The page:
And so it begins. The 10 days between Rosh Hashanah and Yom Kippur is a time of reflecting and repentance. It’s a time to take stock of the soul in what is traditionally known as cheshbon ha’nefesh—which literally translates to “an accounting of the soul.” But how do we start this fearsome, awesome reckoning within ourselves? Temple Israel of Boston offers a way to approach this challenge with a step-by-step program called “#10Days10Ways.”

Now in its third year, #10Days10Ways offers the opportunity “to bring people together who don’t always sit together,” said Rabbi Dan Slipakoff, an assistant rabbi at Temple Israel. “We have amazing community partners who come from a wide spectrum to talk about the work of racial justice together.” Those partners, who helped create this year’s version, “10 Days (Or More) of Awe/Racial Justice Reflections,” include Jewish Community Relations Council of Greater Boston, The Kirva Institute, Jewish Alliance for Law and Social Action, Kavod House and ADL New England.

As the name indicates, #10Days10Ways is broken into 10 units, each of which addresses a different issue. Daily prompts offer a deep dive into a given topic by soliciting thoughtful responses through tough questions, or encouraging someone to draw a response with pencil and paper. For example, the prompt for the second day asks users to explore middot, or soul traits. A list of these traits ranging from abstinence to yirah (fear of God) and everything in between allows users to confront transgressions, as well as the mitzvot (good deeds) they have done during the year. Participants are asked to pick a middot “that resonates with how your heart and soul connect to race, racism and/or racial justice work.”

The third question addresses issues of race. Jews of color may not feel welcome in synagogues by people who assume they are not Jewish. The prompt points to “the liturgy we recite on Yom Kippur, [which] explicitly calls us to reflect on our wrongs over the past year, including those done unintentionally. We invite you to use these tools as you reflect on how you’ve intentionally or unintentionally missed the mark in the past year due to assumptions about race.”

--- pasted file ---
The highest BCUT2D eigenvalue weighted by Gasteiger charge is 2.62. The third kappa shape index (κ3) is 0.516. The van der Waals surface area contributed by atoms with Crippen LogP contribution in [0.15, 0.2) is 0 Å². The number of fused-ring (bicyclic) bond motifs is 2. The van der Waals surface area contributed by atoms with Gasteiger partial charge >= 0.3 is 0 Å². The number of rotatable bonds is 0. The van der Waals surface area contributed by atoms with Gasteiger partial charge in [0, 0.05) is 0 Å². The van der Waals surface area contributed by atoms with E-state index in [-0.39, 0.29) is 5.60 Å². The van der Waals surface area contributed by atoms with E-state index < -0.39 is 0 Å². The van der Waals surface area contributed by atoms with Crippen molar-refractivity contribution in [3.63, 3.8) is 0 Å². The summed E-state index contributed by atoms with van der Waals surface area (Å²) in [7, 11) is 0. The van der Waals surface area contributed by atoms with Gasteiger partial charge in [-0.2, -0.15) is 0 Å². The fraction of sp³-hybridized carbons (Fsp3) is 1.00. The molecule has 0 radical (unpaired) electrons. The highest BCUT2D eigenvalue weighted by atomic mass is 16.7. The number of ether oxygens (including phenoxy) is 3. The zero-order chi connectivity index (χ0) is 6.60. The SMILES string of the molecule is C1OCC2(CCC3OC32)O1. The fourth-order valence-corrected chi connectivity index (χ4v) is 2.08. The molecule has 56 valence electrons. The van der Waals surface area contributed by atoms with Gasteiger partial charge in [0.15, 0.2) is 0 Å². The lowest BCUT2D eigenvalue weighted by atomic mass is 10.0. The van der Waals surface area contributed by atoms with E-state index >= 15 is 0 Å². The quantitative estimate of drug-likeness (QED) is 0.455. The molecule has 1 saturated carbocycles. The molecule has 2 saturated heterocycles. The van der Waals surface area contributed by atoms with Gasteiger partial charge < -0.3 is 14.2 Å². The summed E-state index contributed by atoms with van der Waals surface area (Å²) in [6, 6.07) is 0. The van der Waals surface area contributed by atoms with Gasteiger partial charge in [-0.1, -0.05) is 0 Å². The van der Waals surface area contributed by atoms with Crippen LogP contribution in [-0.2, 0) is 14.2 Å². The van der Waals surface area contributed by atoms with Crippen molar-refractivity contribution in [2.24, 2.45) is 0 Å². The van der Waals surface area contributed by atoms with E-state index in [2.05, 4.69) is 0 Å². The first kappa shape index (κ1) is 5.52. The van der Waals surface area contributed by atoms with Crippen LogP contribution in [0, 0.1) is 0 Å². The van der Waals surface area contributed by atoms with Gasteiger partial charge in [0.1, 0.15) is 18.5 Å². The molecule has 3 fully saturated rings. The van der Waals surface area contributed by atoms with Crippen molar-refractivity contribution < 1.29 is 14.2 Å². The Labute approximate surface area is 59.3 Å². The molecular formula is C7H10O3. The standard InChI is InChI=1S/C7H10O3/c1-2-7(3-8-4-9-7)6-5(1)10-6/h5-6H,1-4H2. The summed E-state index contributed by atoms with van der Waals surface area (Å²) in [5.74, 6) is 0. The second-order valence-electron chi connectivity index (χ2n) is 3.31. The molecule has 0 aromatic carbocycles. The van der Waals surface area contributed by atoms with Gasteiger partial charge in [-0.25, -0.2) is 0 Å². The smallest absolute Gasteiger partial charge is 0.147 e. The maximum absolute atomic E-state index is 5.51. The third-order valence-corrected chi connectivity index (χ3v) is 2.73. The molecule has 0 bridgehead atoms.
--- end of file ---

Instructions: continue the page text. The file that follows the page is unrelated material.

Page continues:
A look at the other days results in grappling with topics that include Jews in the civil rights movement who resisted change; assumptions and stereotypes; safety and security in the Jewish community; white supremacy and white nationalism; anti-Semitism; and racism in housing education and American life in general. “Redlining and the history of the ways we’ve segregated our communities are of particular interest to me,” said Slipakoff. “I’m new to Boston and have heard housing was an important issue here. It’s crucial to look at how these matters have trickled down to opportunities for health and wellness, economic security and social mobility. On this day I will pause and reflect on how I have benefited from these policies and how I can become more empathetic to make a difference in the future.”

As of this writing, almost a thousand people have signed up to participate in #10Days10Ways. Slipakoff said participating in the venture has also been extended to other organizations, such as universities and summer camps. “We’re trying to share with diverse populations,” he said. “Our Facebook page is making the project more interactive. It’s not only about downloading and reading materials, but it’s also about extending an opportunity to share what people have learned and what they’re thinking about. It engenders a great online conversation over the 10 days. We want this to be the start and continuation of something long-lasting. And we hope the work we’re pursuing is evergreen for more than this moment.”

Although Slipakoff and his Temple Israel colleagues anticipate people will look within themselves, he acknowledged that kind of introspection is not always comfortable. Slipakoff said the work is about “pushing your limits in the world. We hope this [exercise] will spark individuals to rethink how they interact with their lives. We also hope we’re modeling the way to have difficult conversations in the community and working together to make an impact. Community building, pooling resources and ultimately sharing ideas is the big layer of work to get out of this. Once we get people face to face and working side by side, that’s the first step toward improving a community and, ultimately, the world.”

Learn more and participate here.